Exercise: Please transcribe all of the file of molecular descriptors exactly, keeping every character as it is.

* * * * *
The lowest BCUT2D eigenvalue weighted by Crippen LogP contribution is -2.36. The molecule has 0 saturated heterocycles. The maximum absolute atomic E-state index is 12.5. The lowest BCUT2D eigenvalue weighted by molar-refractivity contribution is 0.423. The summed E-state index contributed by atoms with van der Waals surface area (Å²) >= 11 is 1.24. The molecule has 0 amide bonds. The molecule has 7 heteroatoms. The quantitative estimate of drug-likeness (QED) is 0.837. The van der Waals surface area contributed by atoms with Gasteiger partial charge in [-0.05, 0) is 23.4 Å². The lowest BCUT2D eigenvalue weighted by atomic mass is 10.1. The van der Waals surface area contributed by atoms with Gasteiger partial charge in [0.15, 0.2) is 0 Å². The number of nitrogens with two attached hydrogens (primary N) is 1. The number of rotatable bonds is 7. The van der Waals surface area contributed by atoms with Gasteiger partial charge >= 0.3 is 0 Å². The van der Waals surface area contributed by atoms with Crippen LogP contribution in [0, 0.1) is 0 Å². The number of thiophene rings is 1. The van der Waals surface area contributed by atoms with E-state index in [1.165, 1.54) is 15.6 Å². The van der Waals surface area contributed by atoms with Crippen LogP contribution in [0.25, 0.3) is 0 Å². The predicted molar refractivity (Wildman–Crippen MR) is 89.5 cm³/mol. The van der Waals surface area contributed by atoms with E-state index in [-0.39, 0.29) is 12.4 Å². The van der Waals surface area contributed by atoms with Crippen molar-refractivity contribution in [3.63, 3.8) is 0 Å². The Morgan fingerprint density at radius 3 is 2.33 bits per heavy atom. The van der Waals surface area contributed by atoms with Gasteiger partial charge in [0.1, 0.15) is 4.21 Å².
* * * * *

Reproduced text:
The lowest BCUT2D eigenvalue weighted by Crippen LogP contribution is -2.36. The molecule has 0 saturated heterocycles. The maximum absolute atomic E-state index is 12.5. The lowest BCUT2D eigenvalue weighted by molar-refractivity contribution is 0.423. The summed E-state index contributed by atoms with van der Waals surface area (Å²) >= 11 is 1.24. The molecule has 0 amide bonds. The molecule has 7 heteroatoms. The quantitative estimate of drug-likeness (QED) is 0.837. The van der Waals surface area contributed by atoms with Gasteiger partial charge in [-0.05, 0) is 23.4 Å². The lowest BCUT2D eigenvalue weighted by atomic mass is 10.1. The van der Waals surface area contributed by atoms with Gasteiger partial charge in [0.15, 0.2) is 0 Å². The number of nitrogens with two attached hydrogens (primary N) is 1. The number of rotatable bonds is 7. The van der Waals surface area contributed by atoms with Gasteiger partial charge >= 0.3 is 0 Å². The van der Waals surface area contributed by atoms with Crippen LogP contribution in [0, 0.1) is 0 Å². The number of thiophene rings is 1. The van der Waals surface area contributed by atoms with E-state index in [1.165, 1.54) is 15.6 Å². The van der Waals surface area contributed by atoms with Crippen LogP contribution in [0.25, 0.3) is 0 Å². The predicted molar refractivity (Wildman–Crippen MR) is 89.5 cm³/mol. The van der Waals surface area contributed by atoms with E-state index in [-0.39, 0.29) is 12.4 Å². The van der Waals surface area contributed by atoms with Crippen molar-refractivity contribution in [3.63, 3.8) is 0 Å². The Morgan fingerprint density at radius 3 is 2.33 bits per heavy atom. The van der Waals surface area contributed by atoms with Gasteiger partial charge in [0.1, 0.15) is 4.21 Å².